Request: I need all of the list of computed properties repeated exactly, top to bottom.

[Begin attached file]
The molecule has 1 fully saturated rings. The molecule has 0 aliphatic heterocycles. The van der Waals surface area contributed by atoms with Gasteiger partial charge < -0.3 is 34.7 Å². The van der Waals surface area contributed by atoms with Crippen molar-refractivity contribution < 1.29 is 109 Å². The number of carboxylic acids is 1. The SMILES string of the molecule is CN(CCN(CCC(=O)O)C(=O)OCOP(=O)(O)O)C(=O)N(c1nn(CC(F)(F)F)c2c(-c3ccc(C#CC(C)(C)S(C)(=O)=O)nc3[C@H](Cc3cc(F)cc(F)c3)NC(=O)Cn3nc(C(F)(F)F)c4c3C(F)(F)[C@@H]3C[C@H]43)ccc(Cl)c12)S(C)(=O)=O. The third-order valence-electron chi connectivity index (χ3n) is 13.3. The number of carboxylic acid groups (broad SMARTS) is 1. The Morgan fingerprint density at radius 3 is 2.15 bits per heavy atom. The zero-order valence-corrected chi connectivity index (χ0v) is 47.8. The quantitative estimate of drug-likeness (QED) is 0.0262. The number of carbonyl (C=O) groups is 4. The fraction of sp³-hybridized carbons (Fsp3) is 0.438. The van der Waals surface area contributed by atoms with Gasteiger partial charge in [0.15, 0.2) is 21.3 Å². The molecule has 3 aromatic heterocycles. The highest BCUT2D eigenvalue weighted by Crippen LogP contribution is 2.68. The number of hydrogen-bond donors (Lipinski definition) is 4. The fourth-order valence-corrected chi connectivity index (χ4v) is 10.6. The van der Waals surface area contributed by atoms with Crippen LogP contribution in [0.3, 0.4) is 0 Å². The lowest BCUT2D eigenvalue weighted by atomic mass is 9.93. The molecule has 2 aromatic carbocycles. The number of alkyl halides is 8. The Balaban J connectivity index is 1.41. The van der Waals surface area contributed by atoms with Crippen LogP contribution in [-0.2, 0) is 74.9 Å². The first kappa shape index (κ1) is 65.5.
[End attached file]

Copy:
The molecule has 1 fully saturated rings. The molecule has 0 aliphatic heterocycles. The van der Waals surface area contributed by atoms with Gasteiger partial charge < -0.3 is 34.7 Å². The van der Waals surface area contributed by atoms with Crippen molar-refractivity contribution < 1.29 is 109 Å². The number of carboxylic acids is 1. The SMILES string of the molecule is CN(CCN(CCC(=O)O)C(=O)OCOP(=O)(O)O)C(=O)N(c1nn(CC(F)(F)F)c2c(-c3ccc(C#CC(C)(C)S(C)(=O)=O)nc3[C@H](Cc3cc(F)cc(F)c3)NC(=O)Cn3nc(C(F)(F)F)c4c3C(F)(F)[C@@H]3C[C@H]43)ccc(Cl)c12)S(C)(=O)=O. The third-order valence-electron chi connectivity index (χ3n) is 13.3. The number of carboxylic acid groups (broad SMARTS) is 1. The Morgan fingerprint density at radius 3 is 2.15 bits per heavy atom. The zero-order valence-corrected chi connectivity index (χ0v) is 47.8. The quantitative estimate of drug-likeness (QED) is 0.0262. The number of carbonyl (C=O) groups is 4. The fraction of sp³-hybridized carbons (Fsp3) is 0.438. The van der Waals surface area contributed by atoms with Gasteiger partial charge in [0.15, 0.2) is 21.3 Å². The molecule has 3 aromatic heterocycles. The highest BCUT2D eigenvalue weighted by Crippen LogP contribution is 2.68. The number of hydrogen-bond donors (Lipinski definition) is 4. The fourth-order valence-corrected chi connectivity index (χ4v) is 10.6. The van der Waals surface area contributed by atoms with Crippen LogP contribution in [0.3, 0.4) is 0 Å². The lowest BCUT2D eigenvalue weighted by atomic mass is 9.93. The molecule has 2 aromatic carbocycles. The number of alkyl halides is 8. The Balaban J connectivity index is 1.41. The van der Waals surface area contributed by atoms with Crippen LogP contribution in [-0.2, 0) is 74.9 Å². The first kappa shape index (κ1) is 65.5.